Sunday, December 5, 2010

LINQ To LDAP: string to int

Currently I'm working on the transform portion of Linq to LDAP. This is where you take what comes back from a directory search (SearchResponse with a collection of SearchResultEntry) and transform that into mapped objects. I currently have a class that allows me to cache property getters and setters as Action and Func delegates.

Why even go through the trouble of building custom logic for setters and getters? Well I learned reflection is pretty optimized up to about 1000 iterations. After that point it's performance is downhill from there. Also, it's normal for LDAP entries to have 50 to 100 attributes and calling set or get on all of the properties can get very slow.

I created a performance test that for 1000 iterations sets 30 string properties via reflection, standard setters, and my custom delegates.

Here are the numbers:
Raw Set: 7ms
Action Delegate: 17ms
Reflection: 46 ms

Not a huge difference in the scheme of things, but if a large result set comes back, I don't want to worry about transforming the objects being a bottleneck.

So now that that's out of the way, let's get to my real post. My original DelegateBuilder implementation looked like this:

public static Action<T, object> BuildSetter<T>(PropertyInfo propertyInfo)
{
    var instance = Expression.Parameter(typeof(T), "i");
    var argument = Expression.Parameter(typeof(object), "a");
    var setterCall = Expression.Call(
        instance,
        propertyInfo.GetSetMethod(),
        Expression.Convert(argument, propertyInfo.PropertyType));
    var setter = (Action<T, object>)Expression.Lambda(setterCall, instance, argument)
                                                    .Compile();
    return setter;
}

public static Func<T, object> BuildGetter<T>(PropertyInfo propertyInfo)
{
    var instance = Expression.Parameter(typeof(T), "i");
    var getterCall = Expression.Call(
        instance,
        propertyInfo.GetGetMethod());
    var conversion = Expression.Convert(getterCall, typeof(object));
    var getter = (Func<T, object>)Expression.Lambda(conversion, instance).Compile();
    return getter;
}

This was all fine and dandy until I wrote a unit test for my transform that looks like this:
[Test]
public void Transform_NonAnonymousTypeWithAllAttributesPresentInEntry_ReturnsMappedObjectWithAllPropertiesSet()
{
    //prepare
    var searchResultAttributesCollection =
        typeof (SearchResultAttributeCollection)
             .Create<SearchResultAttributeCollection>();
    searchResultAttributesCollection.CallMethod("Add",
                                                new object[]
                                                    {"Property1", new DirectoryAttribute("Property1", "prop1")});
    searchResultAttributesCollection.CallMethod("Add",
                                                new object[] { "Property2", new DirectoryAttribute("Property2", "2") });
    var searchResultsEntry = typeof(SearchResultEntry).Create<SearchResultEntry>(new object[]{"dn", searchResultAttributesCollection});
    var queriedProperties = new Dictionary<string, string>
                                {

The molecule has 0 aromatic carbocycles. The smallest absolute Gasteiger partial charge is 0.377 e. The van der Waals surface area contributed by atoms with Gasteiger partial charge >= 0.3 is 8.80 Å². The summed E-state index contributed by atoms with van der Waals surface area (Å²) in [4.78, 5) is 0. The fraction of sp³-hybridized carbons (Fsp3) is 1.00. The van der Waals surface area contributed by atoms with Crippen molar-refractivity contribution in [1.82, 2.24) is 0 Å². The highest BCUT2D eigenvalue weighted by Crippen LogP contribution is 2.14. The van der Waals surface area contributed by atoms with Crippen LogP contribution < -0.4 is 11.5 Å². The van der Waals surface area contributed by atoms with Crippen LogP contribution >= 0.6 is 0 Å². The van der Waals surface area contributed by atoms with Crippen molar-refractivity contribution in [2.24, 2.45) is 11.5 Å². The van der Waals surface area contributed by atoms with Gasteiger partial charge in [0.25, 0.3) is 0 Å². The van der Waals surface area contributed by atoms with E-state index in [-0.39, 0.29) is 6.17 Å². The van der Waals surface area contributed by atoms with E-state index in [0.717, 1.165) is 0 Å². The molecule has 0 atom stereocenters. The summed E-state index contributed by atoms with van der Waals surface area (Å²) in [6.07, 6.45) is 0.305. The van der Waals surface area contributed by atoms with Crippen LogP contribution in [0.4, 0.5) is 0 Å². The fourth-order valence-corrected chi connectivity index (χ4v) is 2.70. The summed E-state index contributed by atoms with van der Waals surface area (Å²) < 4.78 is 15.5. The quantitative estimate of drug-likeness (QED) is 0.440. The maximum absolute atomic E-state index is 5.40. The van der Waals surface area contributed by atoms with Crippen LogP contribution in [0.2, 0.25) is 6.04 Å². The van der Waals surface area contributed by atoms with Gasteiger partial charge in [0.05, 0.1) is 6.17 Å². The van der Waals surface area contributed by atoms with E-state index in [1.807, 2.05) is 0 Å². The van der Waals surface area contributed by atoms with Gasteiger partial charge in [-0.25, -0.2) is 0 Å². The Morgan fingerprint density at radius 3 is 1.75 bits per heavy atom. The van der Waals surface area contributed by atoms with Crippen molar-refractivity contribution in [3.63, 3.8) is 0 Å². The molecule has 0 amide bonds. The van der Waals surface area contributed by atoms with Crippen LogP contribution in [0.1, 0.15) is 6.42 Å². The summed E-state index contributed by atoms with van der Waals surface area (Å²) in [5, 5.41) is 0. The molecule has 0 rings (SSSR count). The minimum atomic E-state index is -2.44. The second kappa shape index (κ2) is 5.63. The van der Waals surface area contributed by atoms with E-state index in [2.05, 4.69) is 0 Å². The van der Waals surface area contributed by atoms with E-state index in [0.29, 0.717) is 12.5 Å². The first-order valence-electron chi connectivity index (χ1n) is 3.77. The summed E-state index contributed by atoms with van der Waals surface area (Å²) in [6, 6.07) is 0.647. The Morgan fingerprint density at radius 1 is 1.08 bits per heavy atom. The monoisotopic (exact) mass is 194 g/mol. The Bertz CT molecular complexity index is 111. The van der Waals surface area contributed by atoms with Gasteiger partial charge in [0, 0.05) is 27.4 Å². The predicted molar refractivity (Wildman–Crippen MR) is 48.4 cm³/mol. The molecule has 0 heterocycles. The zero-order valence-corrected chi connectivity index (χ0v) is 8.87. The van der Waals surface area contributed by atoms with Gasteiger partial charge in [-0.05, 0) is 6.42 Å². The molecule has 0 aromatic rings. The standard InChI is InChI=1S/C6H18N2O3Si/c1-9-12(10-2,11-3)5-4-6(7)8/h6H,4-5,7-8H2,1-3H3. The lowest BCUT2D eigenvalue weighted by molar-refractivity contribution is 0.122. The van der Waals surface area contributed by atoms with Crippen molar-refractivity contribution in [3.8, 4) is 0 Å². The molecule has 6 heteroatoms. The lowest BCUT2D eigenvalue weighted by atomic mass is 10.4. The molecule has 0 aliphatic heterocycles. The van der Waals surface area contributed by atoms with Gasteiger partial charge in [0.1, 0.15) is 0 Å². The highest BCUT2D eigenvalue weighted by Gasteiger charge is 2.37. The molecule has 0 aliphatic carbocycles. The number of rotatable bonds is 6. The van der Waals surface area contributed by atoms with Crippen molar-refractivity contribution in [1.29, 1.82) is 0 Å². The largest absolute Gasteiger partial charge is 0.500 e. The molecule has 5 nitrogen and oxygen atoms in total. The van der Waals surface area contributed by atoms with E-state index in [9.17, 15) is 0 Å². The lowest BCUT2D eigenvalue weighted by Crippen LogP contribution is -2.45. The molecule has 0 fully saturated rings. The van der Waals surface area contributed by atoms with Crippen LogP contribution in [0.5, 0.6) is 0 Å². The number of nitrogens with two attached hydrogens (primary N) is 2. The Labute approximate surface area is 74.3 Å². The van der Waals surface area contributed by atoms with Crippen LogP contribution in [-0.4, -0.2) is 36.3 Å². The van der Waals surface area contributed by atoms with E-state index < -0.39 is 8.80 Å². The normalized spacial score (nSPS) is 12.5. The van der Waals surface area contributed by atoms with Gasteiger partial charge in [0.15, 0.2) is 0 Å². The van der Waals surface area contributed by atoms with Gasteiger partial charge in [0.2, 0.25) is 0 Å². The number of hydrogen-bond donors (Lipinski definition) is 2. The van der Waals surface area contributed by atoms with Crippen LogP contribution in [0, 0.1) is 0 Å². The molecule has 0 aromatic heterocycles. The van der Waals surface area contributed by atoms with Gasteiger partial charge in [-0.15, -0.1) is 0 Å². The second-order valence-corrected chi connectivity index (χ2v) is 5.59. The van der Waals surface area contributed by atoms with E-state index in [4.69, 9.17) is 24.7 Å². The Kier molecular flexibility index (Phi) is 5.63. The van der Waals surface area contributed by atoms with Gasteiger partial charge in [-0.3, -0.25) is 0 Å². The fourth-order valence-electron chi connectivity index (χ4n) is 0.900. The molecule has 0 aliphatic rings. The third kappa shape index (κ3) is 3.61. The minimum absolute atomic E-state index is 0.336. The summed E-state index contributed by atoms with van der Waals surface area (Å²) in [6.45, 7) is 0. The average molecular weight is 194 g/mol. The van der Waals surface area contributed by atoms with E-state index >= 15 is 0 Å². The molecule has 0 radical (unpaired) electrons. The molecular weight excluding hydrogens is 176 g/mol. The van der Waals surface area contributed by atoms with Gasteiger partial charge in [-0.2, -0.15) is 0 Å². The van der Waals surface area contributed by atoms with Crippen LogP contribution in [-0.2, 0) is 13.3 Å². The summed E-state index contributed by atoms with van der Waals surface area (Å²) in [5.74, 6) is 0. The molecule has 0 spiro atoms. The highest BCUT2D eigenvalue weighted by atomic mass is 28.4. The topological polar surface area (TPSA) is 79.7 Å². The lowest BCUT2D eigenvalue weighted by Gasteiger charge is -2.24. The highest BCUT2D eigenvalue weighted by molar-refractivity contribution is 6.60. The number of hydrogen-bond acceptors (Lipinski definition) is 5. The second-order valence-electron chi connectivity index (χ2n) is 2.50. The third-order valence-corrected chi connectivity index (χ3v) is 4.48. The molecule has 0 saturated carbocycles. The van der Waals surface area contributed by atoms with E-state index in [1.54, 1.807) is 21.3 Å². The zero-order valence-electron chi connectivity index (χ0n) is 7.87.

{"Property1", "Property1"},
                                    {"Property2", "Property2"}
                                };
            

    //act
    var instance = searchResultsEntry.Transform(queriedProperties, _mapping).Cast<SearchResultEntryExtensionsIntegrationTests>();

    //assert
    instance.Property1.Should().Be.EqualTo("prop1");
    instance.Property2.Should().Be.EqualTo(2);
}

See the second CallMethod that Adds "2" to the searchResultAttributesCollection? That has to be a string since Protocols will throw an exception if a value other than a string, uri, or byte[] is passed in. Well that breaks my BuildSetter since you can't do an explicit cast from a string to an int. You have to use int.Parse("2") to get the int value from the string. So how did I solve this? I'm not a fan of huge if blocks so I'll try to refactor this another time, but for now it works.

private static readonly Func<object, Type, object> ConvertStringToValueTypeIfNecessaryFunction =
    (o, t) =>
        {
            if (o is string && t.IsValueType)
            {
                if (t == typeof(short) || t == typeof(short?))
                {
                    return short.Parse(o as string);
                }
                if (t == typeof(int) || t == typeof(int?))
                {
                    return int.Parse(o as string);
                }
                if (t == typeof(long) || t == typeof(long?))
                {
                    return long.Parse(o as string);
                }
                if (t == typeof(double) || t == typeof(double?))
                {
                    return double.Parse(o as string);
                }
                if (t == typeof(float) || t == typeof(float?))
                {
                    return float.Parse(o as string);
                }
                if (t == typeof(decimal) || t == typeof(decimal?))
                {
                    return decimal.Parse(o as string);
                }
            }
            return o;
        };

public static Action<T, object> BuildSetter<T>(PropertyInfo propertyInfo)
{
    var instance = Expression.Parameter(typeof(T), "i");
    var argument = Expression.Parameter(typeof(object), "a");
    var type = Expression.Constant(propertyInfo.PropertyType, typeof(Type));

    var converterFunctionCall = Expression.Call(ConvertStringToValueTypeIfNecessaryFunction.Method, argument, type);
    var setterCall = Expression.Call(
        instance,
        propertyInfo.GetSetMethod(),
        Expression.Convert(converterFunctionCall, propertyInfo.PropertyType));
    var setter = (Action<T, object>)Expression.Lambda(setterCall, instance, argument)
                                                    .Compile();
    return setter;
}